305 Precipitation Properties and Processes Linking Vertical Motion, Lightning, and Severe Weather

Monday, 23 January 2017
4E (Washington State Convention Center )
Sarah M. Stough, Univ. of Alabama, Huntsville, AL; and L. D. Carey, C. J. Schultz, and D. J. Cecil
Manuscript (10.0 MB)

Handout (8.8 MB)

Recent work in the area of lightning meteorology has refined understanding of the microphysical and kinematic catalysts of rapid increases in total lightning flash rate, or lightning jumps, further characterizing the physical origins and significance of lightning jumps. This work has also continued to demonstrate the utility of the lightning jump for nowcasting applications where its occurrence has been shown to often precede observations of severe weather, manifested as large hail, strong straight-line winds, or tornadoes. The updraft generally serves as the common link between lightning and severe weather production with the most direct, updraft-centric relationship between lightning and severe weather belonging to hail formation. Meanwhile, the links between the updraft-driven lightning jump and subsequent observations of downdraft-influenced strong straight-line winds at the surface and tornadogenesis are more complex.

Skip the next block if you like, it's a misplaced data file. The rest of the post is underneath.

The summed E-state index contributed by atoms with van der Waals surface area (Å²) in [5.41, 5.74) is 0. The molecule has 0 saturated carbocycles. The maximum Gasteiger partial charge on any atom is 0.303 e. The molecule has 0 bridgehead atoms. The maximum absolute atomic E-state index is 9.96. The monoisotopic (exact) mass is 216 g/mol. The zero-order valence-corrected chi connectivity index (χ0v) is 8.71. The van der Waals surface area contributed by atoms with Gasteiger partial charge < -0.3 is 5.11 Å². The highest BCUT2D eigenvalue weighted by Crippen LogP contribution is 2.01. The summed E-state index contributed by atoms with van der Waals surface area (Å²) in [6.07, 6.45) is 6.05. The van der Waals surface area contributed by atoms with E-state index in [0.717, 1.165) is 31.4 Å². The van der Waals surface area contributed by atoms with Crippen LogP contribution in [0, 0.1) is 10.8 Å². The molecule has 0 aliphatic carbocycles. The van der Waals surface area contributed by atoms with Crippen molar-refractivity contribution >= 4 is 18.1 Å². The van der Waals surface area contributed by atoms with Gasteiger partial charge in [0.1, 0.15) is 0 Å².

Although it is understood that the processes responsible for flash production and lightning jumps are closely tied to the updraft of a convective storm, the spatial distribution of lightning flashes that occur during a rapid increase in lightning flash rate and the broader microphysical characterization thereof have not been examined as closely in the literature, particularly with respect to how hydrometeor fields evolve following the jump. To better understand the relationship of lightning to the microphysical controls on downdrafts and their byproducts of high-impact weather, the work presented here considers the three-dimensional spatial distribution of lightning that participates in a lightning jump, the precipitation properties and processes in these flash regions, and their evolution following jumps in a selection of case studies. Information afforded by polarimetric Doppler radar, hydrometeor identification algorithms, and multi-Doppler analysis when available are used first to characterize the microphysics of regions where lightning occurs leading up to and during the time of a lightning jump, then to examine the evolution of those regions as they relate to kinematics in convective storms. Implications from results of this work are varied and may be extended to multiple applications. Preliminary results of analysis presented here will focus on further characterizing the spatial relationship of the lightning jump to microphysical structure of the updraft as well as relating lightning to downdrafts through study of the hydrometeors and microphysics that influence, and link, both processes.

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